Lesson Plan

Substitute Lesson

Grade Level:

/ Secondary /



Fine Arts-Music


Prepared By:

/ Elizabeth Cobbins
Chapter Twenty Four : Jazz

Jazz is America's musical gift to the world. This unique

invention, born in New Orleans and bred largely in Memphis, St. Louis, Chicago, and New York, is still alive and kicking and going into its second century of high status. Without a doubt, it is the most original and influential music to emerge from the American continent so far.


Education Standards AddressedM-AP-H1

Compare and contrast musical styles
representative of various historical
periods and cultures (1, 2, 4)
Analyze the function of music as it
fulfills societal needs within historical
and cultural contexts (1, 4, 5)

Teacher Guide


Student Guide


(Specify skills/information that will be learned.) / By completing Chapter 124, the students will: /

Materials Needed

  • Paper
  • Pencil
  • Music Its Role and Importance in Our Lives (Glencoe; Copyright 2000)


(Give and/or demonstrate necessary information) / MONDAY
I.Introduction to Chapter 24
A. Chapter Overview
B. Written Assignment: Vocabulary Terms
1. bop A machine with the sounds of a whole range of percussion
instruments stored in its memory.
2. break Instruments that, with the help of computers, respond to live
3. Dorian Mode Musical Instrument Digital Interface
4. fusion A system of electronic composition in which natural sounds
are taped, edited, and shaped into a composition recorded on magnetic tape.
5. scat singing A recording process that begins with real sounds.
6.swing An electronic system that stores data about music.
II. The Jazz Age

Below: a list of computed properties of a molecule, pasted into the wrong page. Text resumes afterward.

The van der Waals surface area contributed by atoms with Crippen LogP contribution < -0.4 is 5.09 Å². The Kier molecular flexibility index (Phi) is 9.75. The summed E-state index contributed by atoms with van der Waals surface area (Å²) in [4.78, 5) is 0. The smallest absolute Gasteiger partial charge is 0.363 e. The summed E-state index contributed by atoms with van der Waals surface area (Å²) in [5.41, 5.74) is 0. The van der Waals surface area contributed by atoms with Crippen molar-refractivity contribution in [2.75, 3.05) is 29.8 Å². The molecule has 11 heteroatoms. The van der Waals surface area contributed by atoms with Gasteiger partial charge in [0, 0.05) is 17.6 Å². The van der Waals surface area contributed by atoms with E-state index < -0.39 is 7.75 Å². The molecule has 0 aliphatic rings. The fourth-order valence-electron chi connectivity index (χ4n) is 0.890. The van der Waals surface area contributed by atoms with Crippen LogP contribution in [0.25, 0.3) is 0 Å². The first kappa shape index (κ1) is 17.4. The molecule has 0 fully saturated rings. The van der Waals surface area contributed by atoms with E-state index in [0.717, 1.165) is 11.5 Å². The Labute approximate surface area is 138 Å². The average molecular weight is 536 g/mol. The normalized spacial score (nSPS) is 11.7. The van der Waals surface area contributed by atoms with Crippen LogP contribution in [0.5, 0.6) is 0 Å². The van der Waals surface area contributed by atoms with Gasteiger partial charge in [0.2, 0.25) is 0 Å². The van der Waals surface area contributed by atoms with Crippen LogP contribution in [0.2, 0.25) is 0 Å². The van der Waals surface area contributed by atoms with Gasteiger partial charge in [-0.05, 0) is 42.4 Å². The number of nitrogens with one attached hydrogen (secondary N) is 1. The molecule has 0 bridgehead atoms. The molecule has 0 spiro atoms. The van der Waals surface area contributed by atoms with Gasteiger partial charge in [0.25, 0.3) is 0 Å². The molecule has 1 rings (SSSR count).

A. Video
I.Chapter 18 Project
The Characteristics of American Music
Page 389
What characteristics make music American?
Pick one piece in this unit that you feel characterizes American music. Write a one0page essay discussing what
makes this music American. Cite specific musical events in your selection to support your viewpoint.
Note: Students complete the project and turn in by the end of the period.
Composer Focus:Benny Goodman
Benjamin David Goodman[1] (May 30, 1909 – June 13, 1986) was an Americanjazzmusician, clarinetist and bandleader, known as "King of Swing", "Patriarch of the Clarinet", "The Professor", and "Swing's Senior Statesman".
In the mid-1930s, Goodman led one of the most popular musical groups in America. His January 16, 1938 concert at Carnegie Hall in New York City is described by critic Bruce Eder as "the single most important jazz or popular music concert in history: jazz's 'coming out' party to the world of 'respectable' music."[2]
Nos. 9-17
Making the Connection
Find out more about what was happening in the world during the “Swing era”
Discuss whether the upbeat energy of swing music reflected the mood of world events during that time.
Find and share an artwork that shows the “American spirit” in a way that parallels the work of one of the composers in the chapter.
Chapter 18 Quiz
Composer Biography
Samuel Barber


(Steps to check for student understanding) /


II.Chapter 21 Quiz

III.Arts News Summary


Other Resources


(Describe the independent activity to reinforce this lesson)


/ American composers have had a difficult time finding their individual styles. Should they copy European models? Should American composers develop their own compositional style, or should they strive to establish a distinctly American voice? Charles Ives, George Gershwin, Aaron Copland, Duke Ellington, Leonard Bernstein, and Libby Larsen exemplify this latter approach.
American music is often characterized by a driving rhythmic energy and syncopation, a strong use of percussion and brass, a sense of free expressiveness and invention, a reveling in contrasting timbres, a sense of spaciousness and sweep, and a direct and stirring emotional outpouring. American music blossomed in the hands of composer like Aaron Copland, Duke Ellington, and Libby Larsen. American music speaks to all of us. / Additional Notes